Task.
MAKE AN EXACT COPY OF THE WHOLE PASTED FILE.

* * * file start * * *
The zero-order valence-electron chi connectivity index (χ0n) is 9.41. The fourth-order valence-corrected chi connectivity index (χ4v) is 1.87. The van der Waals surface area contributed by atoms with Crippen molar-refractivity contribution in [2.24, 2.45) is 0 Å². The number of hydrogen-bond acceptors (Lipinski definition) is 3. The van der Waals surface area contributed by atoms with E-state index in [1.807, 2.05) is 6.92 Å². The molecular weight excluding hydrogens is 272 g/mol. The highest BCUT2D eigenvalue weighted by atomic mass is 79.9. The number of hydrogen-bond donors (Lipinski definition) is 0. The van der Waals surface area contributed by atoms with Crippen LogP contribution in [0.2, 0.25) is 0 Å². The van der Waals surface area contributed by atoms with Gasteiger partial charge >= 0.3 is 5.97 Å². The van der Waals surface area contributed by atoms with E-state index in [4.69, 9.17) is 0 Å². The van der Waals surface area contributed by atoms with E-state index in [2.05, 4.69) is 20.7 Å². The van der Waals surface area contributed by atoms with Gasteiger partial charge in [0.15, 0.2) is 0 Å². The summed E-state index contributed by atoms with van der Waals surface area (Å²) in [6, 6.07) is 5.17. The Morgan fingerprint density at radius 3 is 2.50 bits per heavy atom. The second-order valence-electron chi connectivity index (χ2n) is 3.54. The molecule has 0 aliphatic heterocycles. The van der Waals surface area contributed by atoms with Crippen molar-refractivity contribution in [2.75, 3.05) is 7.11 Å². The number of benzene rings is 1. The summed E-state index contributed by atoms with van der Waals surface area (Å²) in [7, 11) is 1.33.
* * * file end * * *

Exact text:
The zero-order valence-electron chi connectivity index (χ0n) is 9.41. The fourth-order valence-corrected chi connectivity index (χ4v) is 1.87. The van der Waals surface area contributed by atoms with Crippen molar-refractivity contribution in [2.24, 2.45) is 0 Å². The number of hydrogen-bond acceptors (Lipinski definition) is 3. The van der Waals surface area contributed by atoms with E-state index in [1.807, 2.05) is 6.92 Å². The molecular weight excluding hydrogens is 272 g/mol. The highest BCUT2D eigenvalue weighted by atomic mass is 79.9. The number of hydrogen-bond donors (Lipinski definition) is 0. The van der Waals surface area contributed by atoms with Crippen LogP contribution in [0.2, 0.25) is 0 Å². The van der Waals surface area contributed by atoms with Gasteiger partial charge >= 0.3 is 5.97 Å². The van der Waals surface area contributed by atoms with E-state index in [4.69, 9.17) is 0 Å². The van der Waals surface area contributed by atoms with E-state index in [2.05, 4.69) is 20.7 Å². The van der Waals surface area contributed by atoms with Gasteiger partial charge in [0.15, 0.2) is 0 Å². The summed E-state index contributed by atoms with van der Waals surface area (Å²) in [6, 6.07) is 5.17. The Morgan fingerprint density at radius 3 is 2.50 bits per heavy atom. The second-order valence-electron chi connectivity index (χ2n) is 3.54. The molecule has 0 aliphatic heterocycles. The van der Waals surface area contributed by atoms with Crippen molar-refractivity contribution in [2.75, 3.05) is 7.11 Å². The number of benzene rings is 1. The summed E-state index contributed by atoms with van der Waals surface area (Å²) in [7, 11) is 1.33.